December 6, 2021
SYDNEY – Solomon Islands Prime Minister Manasseh Sogavale faces a distrust resolution after dozens of buildings were burned down in a rebel riot and a store was looted in the Pacific island capital about a week ago. ing.
Boats from the port of Honiara are banned, and more than 200 police and soldiers from Australia, New Zealand, Papua New Guinea and Fiji are wary of fearing voting could cause another outbreak of violence. increase.
Church leaders called for dialogue between the government and Malaita, the country’s most populous state, to resolve various domestic issues amid heightened geopolitical tensions.
Opposition leader Matthew Wale said in parliament that Sogavale was spending money from China on a national fund to support his political power prior to voting and was “serving foreign powers.” Outlined the dissatisfaction.
A notice in the government bulletin dated December 2 indicates that money has recently been withdrawn from the National Provident Fund in the name of 22 lawmakers, urging opposition parties to accuse them.
Four government lawmakers have resigned. Another ten government members must vote against Sogavale for a motion of no confidence to succeed.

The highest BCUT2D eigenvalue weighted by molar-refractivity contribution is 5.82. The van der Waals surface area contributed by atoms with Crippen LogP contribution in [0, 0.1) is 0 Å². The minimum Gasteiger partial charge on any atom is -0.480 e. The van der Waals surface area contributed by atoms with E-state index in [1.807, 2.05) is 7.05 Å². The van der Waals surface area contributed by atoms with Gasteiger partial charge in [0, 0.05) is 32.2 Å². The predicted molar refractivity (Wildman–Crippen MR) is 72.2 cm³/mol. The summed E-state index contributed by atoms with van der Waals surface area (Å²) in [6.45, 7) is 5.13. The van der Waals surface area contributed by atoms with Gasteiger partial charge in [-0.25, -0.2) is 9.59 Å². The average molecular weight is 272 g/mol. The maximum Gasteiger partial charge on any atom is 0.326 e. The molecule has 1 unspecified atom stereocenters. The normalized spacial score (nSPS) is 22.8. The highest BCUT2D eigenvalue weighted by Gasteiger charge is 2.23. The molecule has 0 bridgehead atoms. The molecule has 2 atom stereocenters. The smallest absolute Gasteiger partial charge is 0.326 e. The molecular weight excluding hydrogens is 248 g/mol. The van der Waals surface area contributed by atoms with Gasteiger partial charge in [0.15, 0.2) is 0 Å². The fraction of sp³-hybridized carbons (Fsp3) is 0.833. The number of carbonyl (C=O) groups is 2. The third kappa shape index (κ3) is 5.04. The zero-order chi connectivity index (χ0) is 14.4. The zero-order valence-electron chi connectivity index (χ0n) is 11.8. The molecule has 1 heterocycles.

“The Prime Minister relies on NDF (National Development Fund) money to maintain his political power. How can he make a decision just for the benefit of the Solomon Islands?” Said.
People in the Solomon Islands are angry with inadequate medical care, major land acquisition by foreigners, and logging companies that nullify local interests, Mr. Wale said.
The looting and violence that occurred on November 24 must be condemned, he said, but “it is inferior to the looting that occurs at the top.”
After Sogavale refused to speak to protesters traveling from Malaita Province, rebel protests were involved in violence, killing four people and destroying much of Honiara’s Chinatown.
Malaita has a history of conflict with the country’s home state of Guadalcanal and opposed the Sogavale government’s official approval of China instead of Taiwan in 2019.
Malaita was the “big brother” of the Solomon Islands family and had the ability to confront the government of the country, Wale said Monday.
Health Minister Culwick Togamana spoke in support of Sogavale’s leadership in the COVID-19 pandemic, stating that he should not resign. According to the World Health Organization, there are 20 cases and no deaths.
Voting was scheduled for the second half of Monday.
(Report by Kirsty Needam, edited by Lincoln Feast.)
Solomon Islands Prime Minister faces a motion of no confidence after the riots
Source link Solomon Islands Prime Minister faces a motion of no confidence after the riots